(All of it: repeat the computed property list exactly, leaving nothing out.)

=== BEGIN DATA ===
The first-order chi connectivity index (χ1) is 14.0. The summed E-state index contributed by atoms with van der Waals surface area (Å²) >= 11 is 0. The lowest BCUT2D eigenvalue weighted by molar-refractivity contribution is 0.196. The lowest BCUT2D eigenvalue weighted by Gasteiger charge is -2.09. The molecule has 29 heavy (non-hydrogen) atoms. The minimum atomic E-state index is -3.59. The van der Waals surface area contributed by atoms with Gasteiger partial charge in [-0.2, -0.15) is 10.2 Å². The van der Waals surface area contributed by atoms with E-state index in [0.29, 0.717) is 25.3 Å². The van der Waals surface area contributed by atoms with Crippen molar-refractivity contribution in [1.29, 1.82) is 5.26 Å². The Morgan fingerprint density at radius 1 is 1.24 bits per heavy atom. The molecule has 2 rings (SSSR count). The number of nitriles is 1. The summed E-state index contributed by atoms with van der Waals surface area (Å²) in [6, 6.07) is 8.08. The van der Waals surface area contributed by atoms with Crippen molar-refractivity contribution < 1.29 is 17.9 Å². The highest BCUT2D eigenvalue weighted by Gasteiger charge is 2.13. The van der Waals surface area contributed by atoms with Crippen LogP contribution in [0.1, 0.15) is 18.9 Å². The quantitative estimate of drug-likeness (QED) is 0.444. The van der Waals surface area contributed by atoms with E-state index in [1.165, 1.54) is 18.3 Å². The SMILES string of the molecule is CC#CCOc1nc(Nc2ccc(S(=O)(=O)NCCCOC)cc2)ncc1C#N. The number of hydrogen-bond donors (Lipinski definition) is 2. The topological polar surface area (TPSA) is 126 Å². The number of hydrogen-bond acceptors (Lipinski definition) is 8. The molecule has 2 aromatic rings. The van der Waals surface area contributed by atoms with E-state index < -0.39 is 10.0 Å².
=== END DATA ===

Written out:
The first-order chi connectivity index (χ1) is 14.0. The summed E-state index contributed by atoms with van der Waals surface area (Å²) >= 11 is 0. The lowest BCUT2D eigenvalue weighted by molar-refractivity contribution is 0.196. The lowest BCUT2D eigenvalue weighted by Gasteiger charge is -2.09. The molecule has 29 heavy (non-hydrogen) atoms. The minimum atomic E-state index is -3.59. The van der Waals surface area contributed by atoms with Gasteiger partial charge in [-0.2, -0.15) is 10.2 Å². The van der Waals surface area contributed by atoms with E-state index in [0.29, 0.717) is 25.3 Å². The van der Waals surface area contributed by atoms with Crippen molar-refractivity contribution in [1.29, 1.82) is 5.26 Å². The Morgan fingerprint density at radius 1 is 1.24 bits per heavy atom. The molecule has 2 rings (SSSR count). The number of nitriles is 1. The summed E-state index contributed by atoms with van der Waals surface area (Å²) in [6, 6.07) is 8.08. The van der Waals surface area contributed by atoms with Crippen molar-refractivity contribution < 1.29 is 17.9 Å². The highest BCUT2D eigenvalue weighted by Gasteiger charge is 2.13. The van der Waals surface area contributed by atoms with Crippen LogP contribution in [0.1, 0.15) is 18.9 Å². The quantitative estimate of drug-likeness (QED) is 0.444. The van der Waals surface area contributed by atoms with E-state index in [1.165, 1.54) is 18.3 Å². The SMILES string of the molecule is CC#CCOc1nc(Nc2ccc(S(=O)(=O)NCCCOC)cc2)ncc1C#N. The number of hydrogen-bond donors (Lipinski definition) is 2. The topological polar surface area (TPSA) is 126 Å². The number of hydrogen-bond acceptors (Lipinski definition) is 8. The molecule has 2 aromatic rings. The van der Waals surface area contributed by atoms with E-state index < -0.39 is 10.0 Å².